MedStar Washington Hospital Center Washington, District of Columbia
Nuval Cherian, MD MedStar Washington Hospital Center, Washington, DC
Introduction: Liver involvement in patients with sarcoidosis is common, though clinically significant disease is much more rare. In certain cases, however, liver disease progresses to the point where liver transplantation is indicated. Two studies based on UNOS data have shown that post-transplant survival is worse than for patients with other liver diseases such as PSC or PBC.
The time on the transplant waitlist represents a critical period for patients with liver disease. Following listing, some patients will progress to transplantation, but some will have poor outcome after listing and will either become too sick to transplant or will die waiting for a transplant. A few patients will clinically improve and will be withdrawn from the transplant list. This critical period has not been studied in patients with hepatic sarcoidosis leading to transplant listing.
Here patient and disease characteristics at the time of listing are compared based on waitlist outcome.
Methods: A dataset was obtained from UNOS for patients with a primary diagnosis of hepatic sarcoidosis, or sarcoidosis listed for liver transplant from January 2003 through December 2022. A retrospective case control study design was used. Cases are defined as either death or removal from transplant list due to clinical deterioration. Controls are defined as patients proceeding to transplantation. Patients still awaiting transplant or those removed from the transplant list due to clinical improvement were excluded. Patients undergoing living donor transplants were also excluded. Patients with HCC excluded. Mann-Whitney U test and Fishers exact test were used to compare groups.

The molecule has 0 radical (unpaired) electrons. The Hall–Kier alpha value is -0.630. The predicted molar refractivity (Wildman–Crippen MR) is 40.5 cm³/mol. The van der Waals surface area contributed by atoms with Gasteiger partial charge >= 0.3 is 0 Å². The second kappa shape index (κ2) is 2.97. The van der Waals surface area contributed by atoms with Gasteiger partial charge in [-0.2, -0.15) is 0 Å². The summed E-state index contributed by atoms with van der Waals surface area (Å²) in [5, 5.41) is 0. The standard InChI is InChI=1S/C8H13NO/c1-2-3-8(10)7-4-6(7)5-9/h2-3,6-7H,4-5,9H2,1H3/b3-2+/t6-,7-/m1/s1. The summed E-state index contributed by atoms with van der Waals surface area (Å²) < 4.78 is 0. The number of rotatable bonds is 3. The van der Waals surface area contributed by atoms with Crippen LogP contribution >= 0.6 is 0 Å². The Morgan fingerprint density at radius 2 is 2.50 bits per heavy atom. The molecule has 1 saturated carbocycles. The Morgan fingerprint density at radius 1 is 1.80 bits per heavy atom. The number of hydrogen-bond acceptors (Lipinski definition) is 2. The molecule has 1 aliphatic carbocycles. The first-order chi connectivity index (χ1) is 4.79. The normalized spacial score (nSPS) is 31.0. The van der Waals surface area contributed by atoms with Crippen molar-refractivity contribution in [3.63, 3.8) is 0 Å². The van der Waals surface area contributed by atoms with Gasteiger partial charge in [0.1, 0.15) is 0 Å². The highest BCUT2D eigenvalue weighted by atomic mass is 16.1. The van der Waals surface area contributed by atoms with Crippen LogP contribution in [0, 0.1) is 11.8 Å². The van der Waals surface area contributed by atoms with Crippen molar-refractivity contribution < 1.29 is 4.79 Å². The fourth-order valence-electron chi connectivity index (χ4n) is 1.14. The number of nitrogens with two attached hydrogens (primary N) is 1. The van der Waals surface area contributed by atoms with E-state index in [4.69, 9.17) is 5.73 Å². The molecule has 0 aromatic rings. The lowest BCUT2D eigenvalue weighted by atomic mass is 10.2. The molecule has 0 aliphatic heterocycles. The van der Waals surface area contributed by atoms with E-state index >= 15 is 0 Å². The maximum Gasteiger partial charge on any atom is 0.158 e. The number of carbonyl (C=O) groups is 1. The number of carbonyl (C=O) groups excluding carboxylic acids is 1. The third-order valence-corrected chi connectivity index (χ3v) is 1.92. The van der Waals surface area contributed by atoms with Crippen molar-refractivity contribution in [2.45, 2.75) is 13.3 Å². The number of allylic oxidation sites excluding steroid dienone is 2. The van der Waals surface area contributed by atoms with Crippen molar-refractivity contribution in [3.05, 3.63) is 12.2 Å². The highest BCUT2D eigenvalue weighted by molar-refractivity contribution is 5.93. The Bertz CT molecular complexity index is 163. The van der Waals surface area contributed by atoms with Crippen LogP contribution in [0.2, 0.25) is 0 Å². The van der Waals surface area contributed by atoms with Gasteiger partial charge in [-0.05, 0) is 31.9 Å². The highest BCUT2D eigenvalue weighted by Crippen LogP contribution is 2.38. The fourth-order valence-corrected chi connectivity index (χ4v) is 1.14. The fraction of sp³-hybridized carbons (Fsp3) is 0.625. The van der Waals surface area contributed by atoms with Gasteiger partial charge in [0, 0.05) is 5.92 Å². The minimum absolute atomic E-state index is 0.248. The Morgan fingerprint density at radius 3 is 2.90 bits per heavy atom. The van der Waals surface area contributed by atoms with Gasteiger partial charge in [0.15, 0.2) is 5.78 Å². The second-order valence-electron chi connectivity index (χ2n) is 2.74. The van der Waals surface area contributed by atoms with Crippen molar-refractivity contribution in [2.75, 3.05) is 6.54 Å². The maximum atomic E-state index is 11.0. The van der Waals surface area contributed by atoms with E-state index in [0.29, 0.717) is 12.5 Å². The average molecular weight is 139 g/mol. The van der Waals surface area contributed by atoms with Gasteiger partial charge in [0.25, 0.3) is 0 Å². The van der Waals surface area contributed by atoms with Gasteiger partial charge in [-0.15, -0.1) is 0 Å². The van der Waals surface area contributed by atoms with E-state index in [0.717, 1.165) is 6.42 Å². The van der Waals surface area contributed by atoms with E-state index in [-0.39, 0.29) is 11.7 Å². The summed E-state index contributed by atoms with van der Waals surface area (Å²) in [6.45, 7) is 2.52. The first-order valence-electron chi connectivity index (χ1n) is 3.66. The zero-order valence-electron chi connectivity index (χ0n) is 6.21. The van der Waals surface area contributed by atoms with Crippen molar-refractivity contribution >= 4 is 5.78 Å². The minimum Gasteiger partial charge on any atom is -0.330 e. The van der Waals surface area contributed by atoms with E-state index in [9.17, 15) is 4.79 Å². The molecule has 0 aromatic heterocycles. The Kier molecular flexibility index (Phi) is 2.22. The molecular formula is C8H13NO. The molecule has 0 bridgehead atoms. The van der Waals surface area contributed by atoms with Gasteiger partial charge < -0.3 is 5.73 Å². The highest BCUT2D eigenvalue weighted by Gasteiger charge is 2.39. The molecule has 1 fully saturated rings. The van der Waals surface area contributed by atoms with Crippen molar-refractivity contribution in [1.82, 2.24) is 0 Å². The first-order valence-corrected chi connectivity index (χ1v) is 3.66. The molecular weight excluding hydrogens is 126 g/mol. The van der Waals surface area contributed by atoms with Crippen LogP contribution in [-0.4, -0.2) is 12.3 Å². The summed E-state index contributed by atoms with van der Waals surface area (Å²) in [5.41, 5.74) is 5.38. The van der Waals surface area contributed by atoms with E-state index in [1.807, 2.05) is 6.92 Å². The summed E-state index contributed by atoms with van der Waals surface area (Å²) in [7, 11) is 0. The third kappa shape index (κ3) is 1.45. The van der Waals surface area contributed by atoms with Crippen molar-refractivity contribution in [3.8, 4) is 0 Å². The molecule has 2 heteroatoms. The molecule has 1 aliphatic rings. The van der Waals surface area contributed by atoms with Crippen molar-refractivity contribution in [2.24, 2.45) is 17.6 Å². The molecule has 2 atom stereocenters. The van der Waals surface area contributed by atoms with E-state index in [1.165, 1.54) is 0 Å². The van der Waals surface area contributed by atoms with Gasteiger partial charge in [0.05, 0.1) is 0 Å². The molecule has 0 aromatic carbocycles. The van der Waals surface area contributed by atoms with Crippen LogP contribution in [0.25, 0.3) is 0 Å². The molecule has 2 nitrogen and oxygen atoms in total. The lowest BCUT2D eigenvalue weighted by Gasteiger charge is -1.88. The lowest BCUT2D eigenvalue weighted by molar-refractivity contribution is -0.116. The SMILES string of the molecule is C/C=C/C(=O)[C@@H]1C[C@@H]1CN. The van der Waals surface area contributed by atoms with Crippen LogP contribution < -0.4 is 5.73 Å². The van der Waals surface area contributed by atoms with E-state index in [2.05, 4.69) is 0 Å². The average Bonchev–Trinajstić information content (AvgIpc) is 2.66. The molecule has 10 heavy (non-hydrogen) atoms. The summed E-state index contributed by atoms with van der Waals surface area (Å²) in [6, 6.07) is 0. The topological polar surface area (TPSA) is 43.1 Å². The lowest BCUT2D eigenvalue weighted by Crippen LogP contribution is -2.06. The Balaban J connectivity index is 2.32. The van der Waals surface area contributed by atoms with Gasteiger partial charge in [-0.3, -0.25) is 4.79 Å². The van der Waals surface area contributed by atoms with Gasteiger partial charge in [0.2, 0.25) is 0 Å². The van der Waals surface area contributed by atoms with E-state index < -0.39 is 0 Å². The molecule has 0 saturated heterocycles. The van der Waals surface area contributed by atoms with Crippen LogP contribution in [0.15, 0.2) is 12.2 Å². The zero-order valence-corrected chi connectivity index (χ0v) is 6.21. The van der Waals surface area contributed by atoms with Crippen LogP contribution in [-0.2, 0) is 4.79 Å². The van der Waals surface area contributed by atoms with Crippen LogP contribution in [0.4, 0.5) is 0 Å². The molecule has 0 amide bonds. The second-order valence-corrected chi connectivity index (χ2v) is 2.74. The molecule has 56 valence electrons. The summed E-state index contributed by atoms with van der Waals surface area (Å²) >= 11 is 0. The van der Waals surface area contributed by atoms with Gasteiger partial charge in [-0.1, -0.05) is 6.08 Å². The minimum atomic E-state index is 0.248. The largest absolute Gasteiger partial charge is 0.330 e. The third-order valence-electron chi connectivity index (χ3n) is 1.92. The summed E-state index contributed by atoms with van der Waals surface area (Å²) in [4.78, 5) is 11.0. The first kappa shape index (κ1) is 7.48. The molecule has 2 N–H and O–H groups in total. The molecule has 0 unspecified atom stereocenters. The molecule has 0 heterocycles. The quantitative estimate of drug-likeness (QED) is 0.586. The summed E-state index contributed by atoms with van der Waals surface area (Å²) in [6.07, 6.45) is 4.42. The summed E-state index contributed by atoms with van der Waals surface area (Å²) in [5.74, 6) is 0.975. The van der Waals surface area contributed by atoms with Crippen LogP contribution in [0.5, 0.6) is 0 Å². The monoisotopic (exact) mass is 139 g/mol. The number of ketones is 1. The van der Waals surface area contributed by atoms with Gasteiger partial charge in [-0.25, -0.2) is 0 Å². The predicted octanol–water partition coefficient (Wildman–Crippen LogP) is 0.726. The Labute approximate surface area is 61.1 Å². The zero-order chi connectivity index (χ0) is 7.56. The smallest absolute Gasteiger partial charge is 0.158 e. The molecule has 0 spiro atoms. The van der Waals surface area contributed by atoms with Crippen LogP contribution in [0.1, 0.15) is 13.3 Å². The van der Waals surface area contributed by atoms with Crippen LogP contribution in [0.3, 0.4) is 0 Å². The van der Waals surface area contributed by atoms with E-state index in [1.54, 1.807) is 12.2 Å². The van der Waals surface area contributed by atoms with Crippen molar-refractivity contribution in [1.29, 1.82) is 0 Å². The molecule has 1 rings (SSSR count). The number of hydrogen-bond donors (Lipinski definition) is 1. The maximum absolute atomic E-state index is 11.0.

Results: Patients who died or were removed from the transplant list due to clinical deterioration were more likely to be older. There was a trend towards these patients being women and having lower MELD scores at listing. Rates of comorbid illness such as diagnosis and ESRD, or complications of liver disease such as SBP or portal vein thrombosis were not significantly different between groups.
Discussion: The trend towards increased women in the group with poor outcomes is interesting given recent literature suggesting increased all-cause hospitalizations among women with sarcoidosis. This study is limited by only using factors at time of listing. Future study could explore risk factors that emerge during the waitlist period as well. It would also benefit from looking as specific causes of death or clinical deterioration.
Nuval Cherian indicated no relevant financial relationships.
Nuval Cherian, MD. P2390 - Factors Associated With Transplant Waitlist Outcomes Among Patients With Hepatic Sarcoidosis, ACG 2023 Annual Scientific Meeting Abstracts. Vancouver, BC, Canada: American College of Gastroenterology.